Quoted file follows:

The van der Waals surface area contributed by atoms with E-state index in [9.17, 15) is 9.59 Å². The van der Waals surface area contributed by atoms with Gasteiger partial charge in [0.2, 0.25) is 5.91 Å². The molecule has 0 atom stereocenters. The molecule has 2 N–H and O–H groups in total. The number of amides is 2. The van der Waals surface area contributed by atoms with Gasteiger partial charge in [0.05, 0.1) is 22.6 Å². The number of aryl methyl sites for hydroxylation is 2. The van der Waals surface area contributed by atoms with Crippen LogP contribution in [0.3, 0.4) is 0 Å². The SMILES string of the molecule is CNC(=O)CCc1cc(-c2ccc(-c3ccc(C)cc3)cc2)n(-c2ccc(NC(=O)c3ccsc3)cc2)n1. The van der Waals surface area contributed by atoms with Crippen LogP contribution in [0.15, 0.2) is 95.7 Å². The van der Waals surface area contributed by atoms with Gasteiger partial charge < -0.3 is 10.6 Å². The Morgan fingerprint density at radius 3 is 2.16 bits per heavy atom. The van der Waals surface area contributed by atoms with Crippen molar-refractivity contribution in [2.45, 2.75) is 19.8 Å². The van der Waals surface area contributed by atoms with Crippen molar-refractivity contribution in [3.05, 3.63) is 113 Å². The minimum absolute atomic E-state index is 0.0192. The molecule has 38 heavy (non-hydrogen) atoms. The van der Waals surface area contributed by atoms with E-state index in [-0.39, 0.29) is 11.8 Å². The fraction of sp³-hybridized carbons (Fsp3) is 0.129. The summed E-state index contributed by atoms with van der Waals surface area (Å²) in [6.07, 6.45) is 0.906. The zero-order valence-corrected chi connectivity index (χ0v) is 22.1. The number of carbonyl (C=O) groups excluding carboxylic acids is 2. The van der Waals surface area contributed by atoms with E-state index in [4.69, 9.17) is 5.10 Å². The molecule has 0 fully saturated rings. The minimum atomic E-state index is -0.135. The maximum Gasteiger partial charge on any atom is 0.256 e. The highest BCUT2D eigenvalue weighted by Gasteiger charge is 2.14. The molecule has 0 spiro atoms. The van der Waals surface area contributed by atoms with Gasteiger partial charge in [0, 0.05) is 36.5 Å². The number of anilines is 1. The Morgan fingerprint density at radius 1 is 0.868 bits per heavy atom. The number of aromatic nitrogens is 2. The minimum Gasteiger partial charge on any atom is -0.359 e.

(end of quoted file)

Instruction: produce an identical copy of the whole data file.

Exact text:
The van der Waals surface area contributed by atoms with E-state index in [9.17, 15) is 9.59 Å². The van der Waals surface area contributed by atoms with Gasteiger partial charge in [0.2, 0.25) is 5.91 Å². The molecule has 0 atom stereocenters. The molecule has 2 N–H and O–H groups in total. The number of amides is 2. The van der Waals surface area contributed by atoms with Gasteiger partial charge in [0.05, 0.1) is 22.6 Å². The number of aryl methyl sites for hydroxylation is 2. The van der Waals surface area contributed by atoms with Crippen LogP contribution in [0.3, 0.4) is 0 Å². The SMILES string of the molecule is CNC(=O)CCc1cc(-c2ccc(-c3ccc(C)cc3)cc2)n(-c2ccc(NC(=O)c3ccsc3)cc2)n1. The van der Waals surface area contributed by atoms with Crippen LogP contribution in [0.15, 0.2) is 95.7 Å². The van der Waals surface area contributed by atoms with Gasteiger partial charge < -0.3 is 10.6 Å². The Morgan fingerprint density at radius 3 is 2.16 bits per heavy atom. The van der Waals surface area contributed by atoms with Crippen molar-refractivity contribution in [2.45, 2.75) is 19.8 Å². The van der Waals surface area contributed by atoms with Crippen molar-refractivity contribution in [3.05, 3.63) is 113 Å². The minimum absolute atomic E-state index is 0.0192. The molecule has 38 heavy (non-hydrogen) atoms. The van der Waals surface area contributed by atoms with E-state index in [-0.39, 0.29) is 11.8 Å². The fraction of sp³-hybridized carbons (Fsp3) is 0.129. The summed E-state index contributed by atoms with van der Waals surface area (Å²) in [6.07, 6.45) is 0.906. The zero-order valence-corrected chi connectivity index (χ0v) is 22.1. The number of carbonyl (C=O) groups excluding carboxylic acids is 2. The van der Waals surface area contributed by atoms with E-state index in [4.69, 9.17) is 5.10 Å². The molecule has 0 fully saturated rings. The minimum atomic E-state index is -0.135. The maximum Gasteiger partial charge on any atom is 0.256 e. The highest BCUT2D eigenvalue weighted by Gasteiger charge is 2.14. The molecule has 0 spiro atoms. The van der Waals surface area contributed by atoms with Gasteiger partial charge in [0, 0.05) is 36.5 Å². The number of anilines is 1. The Morgan fingerprint density at radius 1 is 0.868 bits per heavy atom. The number of aromatic nitrogens is 2. The minimum Gasteiger partial charge on any atom is -0.359 e.